Making a Terrace Garden

Terraces have been used sustainably for centuries.
Why not make a down-scaled version for your garden?

One of the first things to consider in beginning to design a garden is where, exactly, it should be. I have to say that this step usually takes a secondary place in my mind to exciting images of plants and vegetables flourishing in glorious abundance; but unless you make a plan first, this flourishing could easily just as well become glorious chaos. Energy efficiency is a good one to remember here: how can you make the most effective garden space with the least amount of effort?

If the space you have available to you is not flat, this question may seem a tricky one. I have found that gently sloping gardens are ideal for swale-making and water-management (more on this in another article) but what if your space is more vertiginous than this? If the only potential space you have is a steep slope, will this cause a problem for your garden?

For answers, we can turn to one of many of the great ancient civilisations of our world. Terraced gardens have been implemented for many centuries by various cultures; from the impressively shimmering flooded rice paddies of South East Asia to the flowing steps of the mountains of North Africa and Spain, making the once uninhabitable slopes verdant and abundant in their elegant levelling.

These terraces have made it possible for entire civilisations to live in places where previously people found it difficult to settle. In more recent times, in the Austrian Alps, Sepp Holzer has used terracing with great success to create aquacultures and microclimates (see Sepp Holzer’s Permaculture, 2011) on his 45 hectare farm.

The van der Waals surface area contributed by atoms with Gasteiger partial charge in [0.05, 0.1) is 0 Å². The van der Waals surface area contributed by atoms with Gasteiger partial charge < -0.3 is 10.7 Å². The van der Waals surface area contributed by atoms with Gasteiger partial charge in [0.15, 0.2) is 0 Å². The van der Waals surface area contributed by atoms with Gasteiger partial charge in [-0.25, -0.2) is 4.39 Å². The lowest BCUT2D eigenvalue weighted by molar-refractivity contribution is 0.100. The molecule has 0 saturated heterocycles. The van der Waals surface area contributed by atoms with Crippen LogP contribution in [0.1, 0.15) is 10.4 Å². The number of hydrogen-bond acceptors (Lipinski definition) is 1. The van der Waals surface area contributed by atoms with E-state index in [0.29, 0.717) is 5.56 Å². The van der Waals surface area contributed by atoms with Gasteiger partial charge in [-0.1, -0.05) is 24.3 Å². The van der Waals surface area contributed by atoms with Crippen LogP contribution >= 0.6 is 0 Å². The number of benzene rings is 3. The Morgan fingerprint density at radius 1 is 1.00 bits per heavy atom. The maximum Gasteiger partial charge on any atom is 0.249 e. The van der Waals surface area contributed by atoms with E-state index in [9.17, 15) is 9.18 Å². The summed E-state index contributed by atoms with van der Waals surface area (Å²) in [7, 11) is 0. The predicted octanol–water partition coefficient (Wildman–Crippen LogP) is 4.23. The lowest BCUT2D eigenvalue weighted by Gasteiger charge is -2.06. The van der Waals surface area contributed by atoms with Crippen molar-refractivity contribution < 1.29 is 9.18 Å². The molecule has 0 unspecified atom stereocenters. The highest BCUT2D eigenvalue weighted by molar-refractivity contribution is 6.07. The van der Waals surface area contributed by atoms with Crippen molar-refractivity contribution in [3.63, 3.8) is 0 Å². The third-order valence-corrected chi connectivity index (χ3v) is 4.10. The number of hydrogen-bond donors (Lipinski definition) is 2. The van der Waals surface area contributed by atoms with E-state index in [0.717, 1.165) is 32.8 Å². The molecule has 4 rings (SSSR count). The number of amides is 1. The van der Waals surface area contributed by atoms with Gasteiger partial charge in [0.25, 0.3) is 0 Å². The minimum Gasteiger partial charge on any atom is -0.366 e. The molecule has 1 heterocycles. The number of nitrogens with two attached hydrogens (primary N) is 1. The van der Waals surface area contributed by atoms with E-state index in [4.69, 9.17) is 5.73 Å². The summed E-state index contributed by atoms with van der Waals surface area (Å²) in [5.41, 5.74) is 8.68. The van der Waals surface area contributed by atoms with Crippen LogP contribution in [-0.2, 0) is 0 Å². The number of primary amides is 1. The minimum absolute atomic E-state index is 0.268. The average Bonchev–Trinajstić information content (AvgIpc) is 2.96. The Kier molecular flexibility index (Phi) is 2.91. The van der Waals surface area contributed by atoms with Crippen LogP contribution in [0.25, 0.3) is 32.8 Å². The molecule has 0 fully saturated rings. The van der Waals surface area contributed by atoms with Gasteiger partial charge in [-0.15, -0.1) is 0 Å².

But terracing is by no means limited to such grand scales. You may not have 45 hectares or a civilisation to feed; but terracing is still a very viable option on any scale.

With these eight steps as a guideline, you can turn the problem of your steep garden or other space into (of course) a solution.

The steps below are the methods I used to make a roughly 2 metre x 1 metre squared terraced garden in a mountainside. The materials listed should be widely available in any wild or semi-wild space. However, if your terraced garden is closer to ‘civilisation’ – i.e. in a town or city – you may wish to consider using alternatives. For example, in place of flat rocks you can use recycled tiles or bricks. In many British and European towns these are commonplace in skips or rubbish dumps, so just look around!

Whatever you decide to use, make sure you experiment with what feels most comfortable to you. And, most importantly, enjoy.

Materials I used:

  • Four or five large sticks, at least 5cm in diameter and 2m long
  • Many small sticks (at least 50), around 1m long
  • Flat rocks of varying sizes
  • String
  • Various mulching materials:
    - Ash
    - Dry leaves
    - Fresh plant matter
    - Manure
    - Straw
    - Compost (small amount)

Tools I used:

  • Post hole digger – a heavy, 2m long sharp metal spike designed for the purpose
  • Pick axe
  • Shovel
  • Container for moving around organic material and earth


Anness The Complete Practical Guide to Patio, Terrace, Backyard & Courtyard Gardening: How to plan, design and plant up garden courtyards, walled spaces, patios, terraces and enclosed backyards
Book (Anness)

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